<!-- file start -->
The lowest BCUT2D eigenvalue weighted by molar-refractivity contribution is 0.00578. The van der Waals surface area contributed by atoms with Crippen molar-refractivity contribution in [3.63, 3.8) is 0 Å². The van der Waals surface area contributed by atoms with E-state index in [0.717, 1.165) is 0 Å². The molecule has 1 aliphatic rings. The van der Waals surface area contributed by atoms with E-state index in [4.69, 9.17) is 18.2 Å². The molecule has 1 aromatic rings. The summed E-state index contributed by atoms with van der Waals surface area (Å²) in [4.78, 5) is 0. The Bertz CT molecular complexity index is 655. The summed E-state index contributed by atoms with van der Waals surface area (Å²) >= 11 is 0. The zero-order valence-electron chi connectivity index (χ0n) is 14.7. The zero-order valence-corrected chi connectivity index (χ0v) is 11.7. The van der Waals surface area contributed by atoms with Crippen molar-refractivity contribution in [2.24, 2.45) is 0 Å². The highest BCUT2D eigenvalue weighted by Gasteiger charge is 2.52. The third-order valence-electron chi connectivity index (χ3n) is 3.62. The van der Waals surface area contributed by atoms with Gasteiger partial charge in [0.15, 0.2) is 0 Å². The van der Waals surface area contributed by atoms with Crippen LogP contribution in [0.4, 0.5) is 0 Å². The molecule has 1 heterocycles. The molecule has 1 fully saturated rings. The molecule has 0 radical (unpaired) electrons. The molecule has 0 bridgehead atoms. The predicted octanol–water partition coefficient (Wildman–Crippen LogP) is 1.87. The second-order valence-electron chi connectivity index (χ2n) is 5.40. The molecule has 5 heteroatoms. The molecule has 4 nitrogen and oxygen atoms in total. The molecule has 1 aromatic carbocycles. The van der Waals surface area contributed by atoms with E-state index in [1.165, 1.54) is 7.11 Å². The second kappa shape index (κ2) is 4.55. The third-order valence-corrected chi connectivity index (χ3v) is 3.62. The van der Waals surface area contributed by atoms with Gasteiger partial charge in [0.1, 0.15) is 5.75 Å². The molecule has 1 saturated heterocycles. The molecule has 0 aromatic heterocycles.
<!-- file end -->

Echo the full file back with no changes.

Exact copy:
The lowest BCUT2D eigenvalue weighted by molar-refractivity contribution is 0.00578. The van der Waals surface area contributed by atoms with Crippen molar-refractivity contribution in [3.63, 3.8) is 0 Å². The van der Waals surface area contributed by atoms with E-state index in [0.717, 1.165) is 0 Å². The molecule has 1 aliphatic rings. The van der Waals surface area contributed by atoms with E-state index in [4.69, 9.17) is 18.2 Å². The molecule has 1 aromatic rings. The summed E-state index contributed by atoms with van der Waals surface area (Å²) in [4.78, 5) is 0. The Bertz CT molecular complexity index is 655. The summed E-state index contributed by atoms with van der Waals surface area (Å²) >= 11 is 0. The zero-order valence-electron chi connectivity index (χ0n) is 14.7. The zero-order valence-corrected chi connectivity index (χ0v) is 11.7. The van der Waals surface area contributed by atoms with Crippen molar-refractivity contribution in [2.24, 2.45) is 0 Å². The highest BCUT2D eigenvalue weighted by Gasteiger charge is 2.52. The third-order valence-electron chi connectivity index (χ3n) is 3.62. The van der Waals surface area contributed by atoms with Gasteiger partial charge in [0.15, 0.2) is 0 Å². The van der Waals surface area contributed by atoms with Crippen LogP contribution in [0.4, 0.5) is 0 Å². The molecule has 1 heterocycles. The molecule has 1 fully saturated rings. The molecule has 0 radical (unpaired) electrons. The molecule has 0 bridgehead atoms. The predicted octanol–water partition coefficient (Wildman–Crippen LogP) is 1.87. The second-order valence-electron chi connectivity index (χ2n) is 5.40. The molecule has 5 heteroatoms. The molecule has 4 nitrogen and oxygen atoms in total. The molecule has 1 aromatic carbocycles. The van der Waals surface area contributed by atoms with E-state index in [1.165, 1.54) is 7.11 Å². The second kappa shape index (κ2) is 4.55. The third-order valence-corrected chi connectivity index (χ3v) is 3.62. The van der Waals surface area contributed by atoms with Gasteiger partial charge in [0.1, 0.15) is 5.75 Å². The molecule has 1 saturated heterocycles. The molecule has 0 aromatic heterocycles.